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Romani children still face discrimination at schools in the Czech Republic, and continue to be overrepresented in schools and classes for pupils with “mild mental disabilities”.
The Czech government has introduced some reforms in the education system. It has, for example, changed the name of these schools from “special schools”, with its accompanying stigma. But the children remain segregated, in what are called “practical schools”, or into separate classes in mainstream schools. There, they are taught a less advanced curriculum and have very remote possibilities of integrating into mainstream schools or of advancing beyond compulsory education.
This report examines four schools ina Roma-populated area of Ostrava and demonstrates that discrimination against Roma continues. Amnesty International calls on the Czech government to take their schools reform much further. The education system should prioritize school desegregation and end the discriminatory placement of Romani children in “practical schools” and classes for pupils with “mild mental disabilities”. At the same time, the inherent discrimination in the Czech education system should be addressed by providing more support for Romani children to enter and remain in the mainstream elementary school system.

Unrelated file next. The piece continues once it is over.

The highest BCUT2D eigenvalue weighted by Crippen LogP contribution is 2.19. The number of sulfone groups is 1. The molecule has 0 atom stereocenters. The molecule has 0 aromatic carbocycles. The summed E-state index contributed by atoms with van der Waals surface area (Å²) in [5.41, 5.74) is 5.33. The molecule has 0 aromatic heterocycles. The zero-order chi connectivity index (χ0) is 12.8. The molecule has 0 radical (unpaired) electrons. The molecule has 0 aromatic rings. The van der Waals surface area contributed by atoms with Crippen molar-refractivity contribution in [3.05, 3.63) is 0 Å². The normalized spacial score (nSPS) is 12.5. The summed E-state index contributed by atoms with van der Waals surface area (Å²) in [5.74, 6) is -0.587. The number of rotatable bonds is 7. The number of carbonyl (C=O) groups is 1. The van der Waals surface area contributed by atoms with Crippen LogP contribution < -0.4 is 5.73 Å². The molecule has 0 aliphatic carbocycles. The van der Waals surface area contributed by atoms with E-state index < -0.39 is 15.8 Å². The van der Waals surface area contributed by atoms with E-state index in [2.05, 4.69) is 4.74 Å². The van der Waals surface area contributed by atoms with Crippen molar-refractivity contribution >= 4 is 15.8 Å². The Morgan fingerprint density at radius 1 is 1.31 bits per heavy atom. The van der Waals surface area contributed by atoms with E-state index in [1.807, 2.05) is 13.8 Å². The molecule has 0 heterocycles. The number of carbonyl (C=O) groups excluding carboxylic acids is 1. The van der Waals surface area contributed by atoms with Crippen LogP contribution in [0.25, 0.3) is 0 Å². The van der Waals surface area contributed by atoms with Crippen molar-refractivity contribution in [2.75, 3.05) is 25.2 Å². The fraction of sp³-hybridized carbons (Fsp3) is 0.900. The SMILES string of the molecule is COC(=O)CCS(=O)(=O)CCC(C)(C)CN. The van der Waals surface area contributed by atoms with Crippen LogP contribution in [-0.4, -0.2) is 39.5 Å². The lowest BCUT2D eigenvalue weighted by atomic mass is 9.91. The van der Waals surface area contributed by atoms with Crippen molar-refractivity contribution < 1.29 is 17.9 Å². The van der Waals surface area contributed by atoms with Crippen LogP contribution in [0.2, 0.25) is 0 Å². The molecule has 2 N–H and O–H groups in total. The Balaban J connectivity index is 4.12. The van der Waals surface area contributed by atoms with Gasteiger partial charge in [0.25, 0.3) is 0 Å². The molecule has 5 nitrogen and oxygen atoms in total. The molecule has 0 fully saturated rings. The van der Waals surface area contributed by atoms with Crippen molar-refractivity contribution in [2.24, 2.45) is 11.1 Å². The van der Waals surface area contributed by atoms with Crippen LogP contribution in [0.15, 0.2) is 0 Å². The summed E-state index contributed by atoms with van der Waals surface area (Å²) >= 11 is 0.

Index: EUR 71/003/2009
Date published: 13/01/2010